“Gather up what you can,” Oliver ordered. I took out a plastic evidence zipper bag and filled it with as much of the hair as I could. The ground was wet and I had to pluck out bits of leaves and grass.

Before I could stand up and turn Oliver’s buggy around, Gus got spooked. As soon as he showed signs of wanting to run home, I felt the leash tug and released it. I knew he wasn’t going anywhere dangerous. I spun Oliver’s ride around, stuck the baggie in one of my hunting vest pockets, and we headed back to the road. Gus was not far ahead and stopped at the upper parking area. 

“We should get to work on this criminal case immediately, Gus,” Oliver said.

“I’m not done. I have to inspect inside the hangar, workshop, and mobile command unit. You can go home if you want,” Gus replied.

Ollie reached up a white-mittened paw and tapped at the front of his screen window. I know that means he’s ready to go home. I had to put trust in Guster that he wouldn’t take off while I chauffeured his partner to back door.

Once all of us were able to be gathered inside the office, we shifted over to our small laboratory space.

“I smelled traces of a massive bird around the area and on the fur. I think we’re looking at suspects in the birds of prey family,” Gus said.

Oliver sauntered over to his catnip bowl and consumed of his favorite psychotropic medicine. He returned with an important reveal.

“We can narrow down our victim identification to two critters: Synthia Sciurus,” Ollie said.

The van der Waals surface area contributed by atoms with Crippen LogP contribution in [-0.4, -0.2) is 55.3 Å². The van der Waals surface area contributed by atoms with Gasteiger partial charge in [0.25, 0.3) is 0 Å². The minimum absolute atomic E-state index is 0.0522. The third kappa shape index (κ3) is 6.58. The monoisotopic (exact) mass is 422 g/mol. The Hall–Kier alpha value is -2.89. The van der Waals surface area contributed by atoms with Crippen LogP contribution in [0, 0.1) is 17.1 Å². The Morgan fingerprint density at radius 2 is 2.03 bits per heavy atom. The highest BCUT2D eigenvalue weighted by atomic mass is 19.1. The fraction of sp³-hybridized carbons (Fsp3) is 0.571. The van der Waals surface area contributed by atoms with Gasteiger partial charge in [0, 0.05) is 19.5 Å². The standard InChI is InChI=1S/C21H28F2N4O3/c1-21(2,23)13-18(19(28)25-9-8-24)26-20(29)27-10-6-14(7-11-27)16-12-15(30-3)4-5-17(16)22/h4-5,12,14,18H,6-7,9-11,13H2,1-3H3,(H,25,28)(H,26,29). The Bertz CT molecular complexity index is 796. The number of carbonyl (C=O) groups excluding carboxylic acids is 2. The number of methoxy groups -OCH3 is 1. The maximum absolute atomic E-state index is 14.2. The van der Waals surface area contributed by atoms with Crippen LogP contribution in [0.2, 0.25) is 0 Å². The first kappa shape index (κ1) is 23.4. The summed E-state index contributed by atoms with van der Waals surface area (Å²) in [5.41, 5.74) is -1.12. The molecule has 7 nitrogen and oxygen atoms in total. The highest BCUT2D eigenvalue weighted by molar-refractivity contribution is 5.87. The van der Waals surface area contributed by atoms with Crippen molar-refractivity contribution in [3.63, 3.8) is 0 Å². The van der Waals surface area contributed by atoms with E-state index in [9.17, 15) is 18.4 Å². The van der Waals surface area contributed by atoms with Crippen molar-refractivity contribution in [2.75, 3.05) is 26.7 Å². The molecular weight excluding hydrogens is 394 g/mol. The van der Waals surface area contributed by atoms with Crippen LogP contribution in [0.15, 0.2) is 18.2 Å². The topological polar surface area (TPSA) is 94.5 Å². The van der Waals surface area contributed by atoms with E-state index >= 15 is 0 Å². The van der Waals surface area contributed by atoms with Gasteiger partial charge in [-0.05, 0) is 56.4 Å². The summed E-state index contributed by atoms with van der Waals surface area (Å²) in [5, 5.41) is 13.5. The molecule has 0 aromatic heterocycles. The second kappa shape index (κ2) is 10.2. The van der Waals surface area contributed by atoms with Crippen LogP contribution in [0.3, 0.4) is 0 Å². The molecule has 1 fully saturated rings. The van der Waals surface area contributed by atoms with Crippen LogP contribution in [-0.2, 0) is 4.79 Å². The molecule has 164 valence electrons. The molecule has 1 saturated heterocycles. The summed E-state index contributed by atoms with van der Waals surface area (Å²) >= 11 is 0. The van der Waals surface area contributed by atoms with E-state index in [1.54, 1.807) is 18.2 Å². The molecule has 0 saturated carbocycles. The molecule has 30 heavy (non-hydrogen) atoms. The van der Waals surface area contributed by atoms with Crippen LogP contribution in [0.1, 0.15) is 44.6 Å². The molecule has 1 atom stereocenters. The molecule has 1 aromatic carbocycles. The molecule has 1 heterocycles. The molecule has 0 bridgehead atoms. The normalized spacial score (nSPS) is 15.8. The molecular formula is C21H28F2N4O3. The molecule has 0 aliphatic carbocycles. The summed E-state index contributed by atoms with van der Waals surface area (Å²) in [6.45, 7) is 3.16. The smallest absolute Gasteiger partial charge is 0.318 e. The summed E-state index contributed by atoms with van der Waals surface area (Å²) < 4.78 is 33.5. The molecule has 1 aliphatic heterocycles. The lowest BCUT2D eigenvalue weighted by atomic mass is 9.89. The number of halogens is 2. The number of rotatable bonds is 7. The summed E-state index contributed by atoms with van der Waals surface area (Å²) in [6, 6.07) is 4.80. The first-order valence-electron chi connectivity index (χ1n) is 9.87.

“The vampire squirrel?” I said.

We discovered the vampire squirrels some time ago. They were given the classification of Vampuirrel or Squirrelpyre. I put a sample of the fur under a special magnifier and applied a filter to my camera to show spectral traces. We did indeed find the fur of a squirrelpyre. No blood, muscles, bones, or any other body part—only the fur. Plus, a couple days later, we saw a red-tailed hawk (Buteo jamaicensis) dive down into The Boulevard. Gus and I crept up there and tried to spot it, but I never saw its hiding spot. It swooped out approximately 20 minutes later. This red-tailed hawk has moved up our suspect list.

Synthia’s husband Theo was a victim years ago. Now his surviving life partner seems to have been attacked in a similar way. We focused on the differences instead. Synthia’s fur was not attached to skin.

What would happen to a predator like a hawk who ate the flesh of a vampire critter?

We didn’t have any samples of blood, skin, or organ tissue from a red-tailed hawk that we could perform tests on. The red-tailed hawk species is not on the lists of New Jersey’s endangered, threatened, or special concern like the Cooper’s hawks are. Our tests would have to be observational in the field.

“Can you identify more than the species, Gus?” I asked my companion. “Do you have any idea who this bird is?”

“I’m only making my best guess,” Gus said, “but it is likely Michelle Buteo.

“Everybody’s got to eat, but I wonder if she knew she was biting into a critter with the vampyr chemistry inside it,” I said. “Are you sure there’s no way it’s one of the ravens. They’ve been coming through more confidently than ever. Remember we saw a raven and a red-tail together?”

“A raven would make more sense given the occult nature of the birds,” Gus said, “but that’s not the scent I identified.”

Case Findings:

Our victim is Synthia Sciurus, an eastern grey squirrel who was bitten with the virus to make her a Vampuirrel or Squirrelpyre.

Our number one suspect is Michelle Buteo, a red-tailed hawk who might not have known that her prey was supernatural. 

The only course of action we have at this time is to see if there are any changes in the hawk.

Case Status: Open


10, December, 2023. Available at: (Accessed: 11 December 2023).

Leave a Reply

Your email address will not be published. Required fields are marked *